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Previous chapter: Zvezda Service Module
On May 21, 2013, Pavel Vinogradov works on dismantling the old treadmill system onboard the ISS. Credit: NASA
Among its many life-support functions, the Zvezda Service Module hosted a treadmill for the crews of the International Space Station, ISS. The custom-built device designed to operate in space was more than a regular fitness machine. Due to harmful effects of weightlessness on space travelers' bodies, extensive exercise became absolutely crucial for maintaining good health of the crews during long-duration missions and for helping in the adaptation to Earth's gravity after their return. At the same time, the treadmill had to operate with minimum vibration in order not to disturb sensitive experiments and sensors on the outpost.
From TVIS to BD-2
Initially, the Zvezda Service Module was outfitted with a US-built hardware, officially known as Treadmill Vibration Isolation System or TVIS. It was designed to insulate the space station from even minute vibrations caused by hundreds of hours of exercise logged by crews. However very early into the mission of the service module, the device proved to be prone to failures. Both mechanical and electronic parts of the system were malfunctioning, Russian engineers said.
By November 2001, the Stafford-Anfimov expert commission, which oversaw the joint Russian-US manned space efforts, considered replacing a US-built treadmill with a Russian unit, originally developed for the Buran orbiter, the Soviet equivalent of the US Space Shuttle.
The device went through rigorous testing and could meet most of the requirements for the space station, engineers at Russia's chief manned space flight contractor, RKK Energia, believed. According to Russian sources, the Buran's hardware would be able to perform 80 percent of the requirements for the ISS treadmill. In comparison to previous Russian space station-based exercise machines, Burans unit was more compact. The Burans treadmill could also be mounted on the existing system of the isolation from vibration.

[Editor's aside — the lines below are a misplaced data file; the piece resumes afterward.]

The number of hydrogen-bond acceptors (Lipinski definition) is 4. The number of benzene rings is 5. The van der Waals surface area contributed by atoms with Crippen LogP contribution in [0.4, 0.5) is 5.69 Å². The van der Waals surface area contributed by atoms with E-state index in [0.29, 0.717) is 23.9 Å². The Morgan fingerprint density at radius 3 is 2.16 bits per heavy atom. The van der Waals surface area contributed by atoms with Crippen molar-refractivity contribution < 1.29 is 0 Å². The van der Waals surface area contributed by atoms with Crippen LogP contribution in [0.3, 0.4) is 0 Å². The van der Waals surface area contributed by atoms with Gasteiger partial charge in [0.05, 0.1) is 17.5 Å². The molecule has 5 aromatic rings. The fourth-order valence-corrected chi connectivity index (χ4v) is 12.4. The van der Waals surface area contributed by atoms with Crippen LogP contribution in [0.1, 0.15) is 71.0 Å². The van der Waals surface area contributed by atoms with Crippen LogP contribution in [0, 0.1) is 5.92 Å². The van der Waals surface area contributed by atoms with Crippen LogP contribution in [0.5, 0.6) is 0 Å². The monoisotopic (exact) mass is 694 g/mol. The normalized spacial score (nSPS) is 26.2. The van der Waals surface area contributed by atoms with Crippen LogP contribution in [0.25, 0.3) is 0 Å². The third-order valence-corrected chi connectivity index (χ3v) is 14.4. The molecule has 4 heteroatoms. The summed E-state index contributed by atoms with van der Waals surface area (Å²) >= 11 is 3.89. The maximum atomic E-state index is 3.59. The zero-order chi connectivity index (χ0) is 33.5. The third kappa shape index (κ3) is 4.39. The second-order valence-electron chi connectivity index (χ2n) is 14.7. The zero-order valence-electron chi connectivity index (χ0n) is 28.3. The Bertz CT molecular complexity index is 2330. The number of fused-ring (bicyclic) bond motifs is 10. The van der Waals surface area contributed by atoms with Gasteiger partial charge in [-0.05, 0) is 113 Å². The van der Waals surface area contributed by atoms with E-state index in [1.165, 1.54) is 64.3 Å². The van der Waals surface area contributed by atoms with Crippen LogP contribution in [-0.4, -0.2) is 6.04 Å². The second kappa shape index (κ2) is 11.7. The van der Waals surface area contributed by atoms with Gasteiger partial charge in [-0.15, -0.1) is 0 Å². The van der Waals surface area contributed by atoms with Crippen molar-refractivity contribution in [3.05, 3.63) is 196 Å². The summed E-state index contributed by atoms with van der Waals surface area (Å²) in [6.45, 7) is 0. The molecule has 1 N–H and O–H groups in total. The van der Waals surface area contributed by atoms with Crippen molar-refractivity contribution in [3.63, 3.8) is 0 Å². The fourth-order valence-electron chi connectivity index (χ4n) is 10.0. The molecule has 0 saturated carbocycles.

However the problem apparently remained unresolved during the entire decade of the station's assembly, during which Russian engineers developed an upgraded exercise machine designated BD-2 from Russian Begushaya Dorozhka, which can be literally translated as the "Running Path," a Russian term for a treadmill. It featured its own vibration isolation system, the treadmill itself with a built-in control system, the control console, and the fixation system, which would prevent the crew member from "flying away" during the exercise.
On Oct. 31, 2012, the Progress M-17M cargo ship lifted off with the first set of components for the BD-2 treadmill. On April 24, 2013, Progress M-18M followed with the rest of hardware for the BD-2 system.
On May 20, 2013, the crew members of the Soyuz TMA-08M spacecraft, Pavel Vinogradov and Aleksandr Misurkin dismantled the old TVIS hardware and a day later they started assembling the BD-2 treadmill.
(To be continued)
Next chapter: Soyuz TMA-09M
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Last update: March 31, 2015
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An early Russian treadmill developed for use in space. Copyright © 2011 Anatoly Zak
According to a NASA caption for this photo: "Expedition 36 Commander Pavel Vinogradov (seen at photo center) with Russia's Federal Space Agency (Roscosmos) is dwarfed by the Treadmill Vibration Isolation System (TVIS) in the Zvezda service module of the International Space Station as the three current crew members do some moving around and changing out on the orbital outpost. Another TVIS will replace this one." The caption did not mention that the US device had to be replaced with Russian hardware. Credit: NASA